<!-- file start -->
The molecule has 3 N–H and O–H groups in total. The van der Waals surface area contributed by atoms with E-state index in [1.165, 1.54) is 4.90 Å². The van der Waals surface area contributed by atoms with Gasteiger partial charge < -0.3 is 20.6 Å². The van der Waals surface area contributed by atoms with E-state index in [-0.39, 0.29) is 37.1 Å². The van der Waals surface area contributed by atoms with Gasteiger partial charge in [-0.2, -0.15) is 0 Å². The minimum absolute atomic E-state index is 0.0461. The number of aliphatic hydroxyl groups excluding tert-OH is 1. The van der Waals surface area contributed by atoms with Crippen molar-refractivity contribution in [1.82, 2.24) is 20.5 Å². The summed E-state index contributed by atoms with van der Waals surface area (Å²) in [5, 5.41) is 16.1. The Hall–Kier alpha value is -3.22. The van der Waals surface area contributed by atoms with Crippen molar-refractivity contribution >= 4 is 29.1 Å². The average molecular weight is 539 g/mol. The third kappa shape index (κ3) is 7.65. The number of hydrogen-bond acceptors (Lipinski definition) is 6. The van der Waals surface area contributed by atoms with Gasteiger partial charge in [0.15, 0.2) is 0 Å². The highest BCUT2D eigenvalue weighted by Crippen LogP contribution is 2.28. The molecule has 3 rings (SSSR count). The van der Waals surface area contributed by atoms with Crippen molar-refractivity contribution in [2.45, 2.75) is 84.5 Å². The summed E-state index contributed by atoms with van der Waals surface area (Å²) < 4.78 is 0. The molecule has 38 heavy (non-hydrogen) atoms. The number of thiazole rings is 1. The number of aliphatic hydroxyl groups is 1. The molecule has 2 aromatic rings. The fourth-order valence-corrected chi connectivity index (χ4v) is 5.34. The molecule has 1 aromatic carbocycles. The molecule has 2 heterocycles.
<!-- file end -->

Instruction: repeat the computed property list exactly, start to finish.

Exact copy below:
The molecule has 3 N–H and O–H groups in total. The van der Waals surface area contributed by atoms with E-state index in [1.165, 1.54) is 4.90 Å². The van der Waals surface area contributed by atoms with Gasteiger partial charge < -0.3 is 20.6 Å². The van der Waals surface area contributed by atoms with E-state index in [-0.39, 0.29) is 37.1 Å². The van der Waals surface area contributed by atoms with Gasteiger partial charge in [-0.2, -0.15) is 0 Å². The minimum absolute atomic E-state index is 0.0461. The number of aliphatic hydroxyl groups excluding tert-OH is 1. The van der Waals surface area contributed by atoms with Crippen molar-refractivity contribution in [1.82, 2.24) is 20.5 Å². The summed E-state index contributed by atoms with van der Waals surface area (Å²) in [5, 5.41) is 16.1. The Hall–Kier alpha value is -3.22. The van der Waals surface area contributed by atoms with Crippen molar-refractivity contribution >= 4 is 29.1 Å². The average molecular weight is 539 g/mol. The third kappa shape index (κ3) is 7.65. The number of hydrogen-bond acceptors (Lipinski definition) is 6. The van der Waals surface area contributed by atoms with Gasteiger partial charge in [0.15, 0.2) is 0 Å². The highest BCUT2D eigenvalue weighted by Crippen LogP contribution is 2.28. The molecule has 3 rings (SSSR count). The van der Waals surface area contributed by atoms with Crippen molar-refractivity contribution in [2.45, 2.75) is 84.5 Å². The summed E-state index contributed by atoms with van der Waals surface area (Å²) < 4.78 is 0. The molecule has 38 heavy (non-hydrogen) atoms. The number of thiazole rings is 1. The number of aliphatic hydroxyl groups is 1. The molecule has 2 aromatic rings. The fourth-order valence-corrected chi connectivity index (χ4v) is 5.34. The molecule has 1 aromatic carbocycles. The molecule has 2 heterocycles.